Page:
The Ecosystem Alliance: creating a green and inclusive economy
From 2011 to 2015, Both ENDS took part in the Ecosystem Alliance to improve the livelihoods of the poor and create an inclusive economy, through participatory and responsible management of ecosystems.
The Ecosystem Alliance (EA) was a joint initiative by IUCN NL, Both ENDS and Wetlands International. With the EA programme we aimed to improve the livelihoods of the poor and create an inclusive economy through participatory and responsible management of ecosystems. The EA also facilitated the organization of national and international CSO networks to create communities of influence for better management, restoration and conservation of ecosystems. Improving women's rights and strengthening their voice in decision making was an integral part of the programme.
The projects and activities were clustered around three themes: Livelihoods and Ecosystems; Greening the Economy; and Ecosystems, People and Climate Change.
Livelihoods and Ecosystems: sustainable land use
We aimed to enable the rural poor to make sustainable use of the land by empowering communities, community based organizations (CBOs) and CSOs to improve their capacities and skills in land use management. Raising awareness of the links between ecosystem services and local livelihoods stimulated the engagement of communities, local governments and private landowners.
Several partners held training courses and assisted local communities with sustainable resource exploitation, including the development of markets for non-timber forest products (such as honey, oils, fruit, rattan and dyes), local products and community-based ecotourism. In various countries the programme strengthened sustainable agriculture, aquaculture, fisheries, and mangrove restoration and management. In Mali and Burkina Faso, the introduction of farmer-managed natural regeneration (FMNR) on 35,000 hectares around critical biodiversity hotspots turned previously barren land into productive agroforestry landscapes, ready for further upscaling.
Participatory mapping proved to be a useful tool for getting governments to recognize the existence and boundaries of indigenous territories and to raise awareness of community and women's rights and needs.
Greening the Economy: global commodity chains
Many global commodity chains, like soy, palm oil, biomass and the extractive industries, have a large ecological footprint in the program countries of the Ecosystem Alliance. Therefore, the program strengthened the knowledge and capacities of CSOs to influence trade policies, governments, commodity roundtables and companies, in order to have them adopt more ambitious green policies and more sustainable business models and practices.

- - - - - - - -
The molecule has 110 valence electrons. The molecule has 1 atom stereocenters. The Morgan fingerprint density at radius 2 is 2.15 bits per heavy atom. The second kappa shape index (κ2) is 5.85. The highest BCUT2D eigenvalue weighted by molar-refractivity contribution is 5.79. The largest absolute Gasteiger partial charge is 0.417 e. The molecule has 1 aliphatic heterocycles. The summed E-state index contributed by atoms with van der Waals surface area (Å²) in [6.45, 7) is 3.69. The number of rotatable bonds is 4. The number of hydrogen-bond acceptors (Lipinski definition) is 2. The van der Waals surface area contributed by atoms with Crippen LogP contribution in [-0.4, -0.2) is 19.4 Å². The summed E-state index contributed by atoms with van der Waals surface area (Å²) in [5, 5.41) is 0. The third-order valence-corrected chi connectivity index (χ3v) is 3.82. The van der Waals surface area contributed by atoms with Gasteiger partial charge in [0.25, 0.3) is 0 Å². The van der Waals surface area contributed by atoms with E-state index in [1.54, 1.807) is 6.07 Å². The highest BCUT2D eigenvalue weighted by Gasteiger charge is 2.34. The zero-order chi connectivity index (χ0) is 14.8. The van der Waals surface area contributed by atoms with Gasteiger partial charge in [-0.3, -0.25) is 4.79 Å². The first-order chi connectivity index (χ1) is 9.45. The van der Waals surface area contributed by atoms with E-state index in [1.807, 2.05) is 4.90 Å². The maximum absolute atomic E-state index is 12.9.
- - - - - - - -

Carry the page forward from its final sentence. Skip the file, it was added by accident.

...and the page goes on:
Roundtables are important multistakeholder platforms for dialogue and defining sustainability of commodity chains. Their certification standards are the best available, but progress has been slow. Achievements include the revision of the Roundtable on Sustainable Palm Oil (RSPO) Principles and Criteria to include peatland conservation, greenhouse gas emission reductions and management of high conservation value (HCV) areas, as well as the establishment of a Dispute Settlement Facility.
Monitoring the Dutch commitments to source 100% responsible soy by 2015 was one of the activities under the EA. In South America, the soy observatory OSAS prepared land use guidance maps and made proposals for alternative sustainable scenarios for soy expansion and cultivation. A specific challenge for soy has been the low market demand for certified soy and a lack of commitment by the industry and retail to buy certified soy.
Mineral extraction is a major threat to protected areas and valuable natural resources. Lobby and advocacy by local EA partners in the Philippines halted several large mining operations and improved the social and environmental performance of others. In DRC local partners were involved in the international campaign to save Virunga National Park from oil extraction, and local action in Uganda led to environmental improvements in the cement industry.
Ecosystems, People and Climate Change
The Alliance also sought to reduce the impacts of external climate shocks and safeguard livelihoods through ecosystem based climate change adaptation and mitigation.
Ecosystem-based adaptation involves a wide range of activities, including protecting and restoring the connectivity of green infrastructure in the landscape, preserving genetic diversity, and managing grasslands and rangelands in a sustainable way. By training local CSO's in ecosystem-based adaptation measures, these measures are now in place for a total of more than 525,000 hectares in the Philippines, Bolivia, Argentina and Paraguay.
Capacity building and lobby and advocacy
An explicit intervention strategy was strengthening the capacity of EA partners through a continuous and interactive process. The most valued capacity strengthening strategies were 'learning by doing', along with national networking to exchange ideas and knowledge and take collaborative action. Multi-stakeholder dialogues involving government, the private sector and civil society have been successful. The CSO partners found new tools that were particularly important for strengthening their bargaining position in advocacy-related work and scaling up their activities.
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